They came in a hard-side plastic case. My Italian-made rear derailleur jockey wheels looked like bicycle jewelry, ready to install. Branded Tiso, these Albabici-distributed components are special because of their ceramic bearing — not common steel — and they are said to increase drivetrain efficiency with noticeable effect.
But at $200, these are one seriously expensive upgrade for such tiny parts. My gut said right away they were as much about looks (bling factor!) as actual performance for the bike. I added the little spinners into a new road bike I was building and pedaled off for a test.
Why ceramic? A steel bearing, if introduced to dirt, will score and make the bearing less smooth. That’s the beginning of a break-down of the ball. Ceramic is much harder than steel, and it will crush those same dirt particles and continue rolling smoothly.
Tiso touts “full ceramic bearings” with this product, meaning both ball bearings and bearing race are made of ceramic. The design is smoother rolling, with less drag and longer life than your stock jockey wheels.
Aluminum pulley wheels on these little spinners are flashy and eye-grabbing. A flick of the finger will have them spinning quickly for several seconds — much longer than any of the other derailleurs I own.
At 24 grams, the Tiso product is slightly lighter than Shimano Ultegra stock, but the weight is barely enough to term as an “upgrade.” I’d lump this sort of item right next to titanium bolts and carbon bottle cages, as in overpriced for the actual gains but gratifying for a certain type of weight weenie looking to drop every extra gram.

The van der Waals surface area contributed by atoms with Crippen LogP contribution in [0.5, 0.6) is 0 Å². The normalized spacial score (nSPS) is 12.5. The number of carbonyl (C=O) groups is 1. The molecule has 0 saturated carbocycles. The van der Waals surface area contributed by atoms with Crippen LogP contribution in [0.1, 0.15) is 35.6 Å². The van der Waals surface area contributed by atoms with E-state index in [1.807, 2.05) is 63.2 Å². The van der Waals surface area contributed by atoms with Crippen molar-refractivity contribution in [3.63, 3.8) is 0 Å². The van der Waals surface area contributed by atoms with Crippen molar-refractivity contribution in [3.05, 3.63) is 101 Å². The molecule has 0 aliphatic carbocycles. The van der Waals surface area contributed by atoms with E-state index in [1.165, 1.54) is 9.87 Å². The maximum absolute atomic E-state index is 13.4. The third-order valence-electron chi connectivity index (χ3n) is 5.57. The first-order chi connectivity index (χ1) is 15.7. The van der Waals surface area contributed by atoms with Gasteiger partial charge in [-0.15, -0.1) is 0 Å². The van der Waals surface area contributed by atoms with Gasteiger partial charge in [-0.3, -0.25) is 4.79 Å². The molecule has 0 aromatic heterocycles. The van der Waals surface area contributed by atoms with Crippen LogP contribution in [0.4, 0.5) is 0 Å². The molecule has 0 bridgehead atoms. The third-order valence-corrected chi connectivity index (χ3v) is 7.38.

What about performance? Tiso claims that for a 150-pound rider putting out 150 watts on a flat, sea-level road, you get “a 150-yard advantage over a four hour ride.” Even if that’s honest, those numbers strike as extremely unsubstantial for the average club rider. Perhaps for the “every little bit helps” crowd or a pro rider I can see a case, maybe, for the Tiso wheels.
But let’s be honest here. Whatever difference these guys make in drag is not going to be noticeable outside a test track. So why drop the $200? Most people shouldn’t, flat out. But affluent riders might consider the jockey wheels just because of the bling factor.
I did not pay for these wheels. We’re just testing them out. But I admit to enjoy seeing them when I look at my bike. I also like when my bike geek friends notice without me telling them. Call me a bike-narcissist if you must.
It gets worse, too. If the Tiso aluminum-body unit like we tested is not exotic enough for you, the brand sells a titanium body set at $250. It drops a single gram of (unnoticeable) extra weight and ups the oomph even just a nudge more on the scale of bike vanity and maximum bling.
—T.C. Worley is a contributing editor.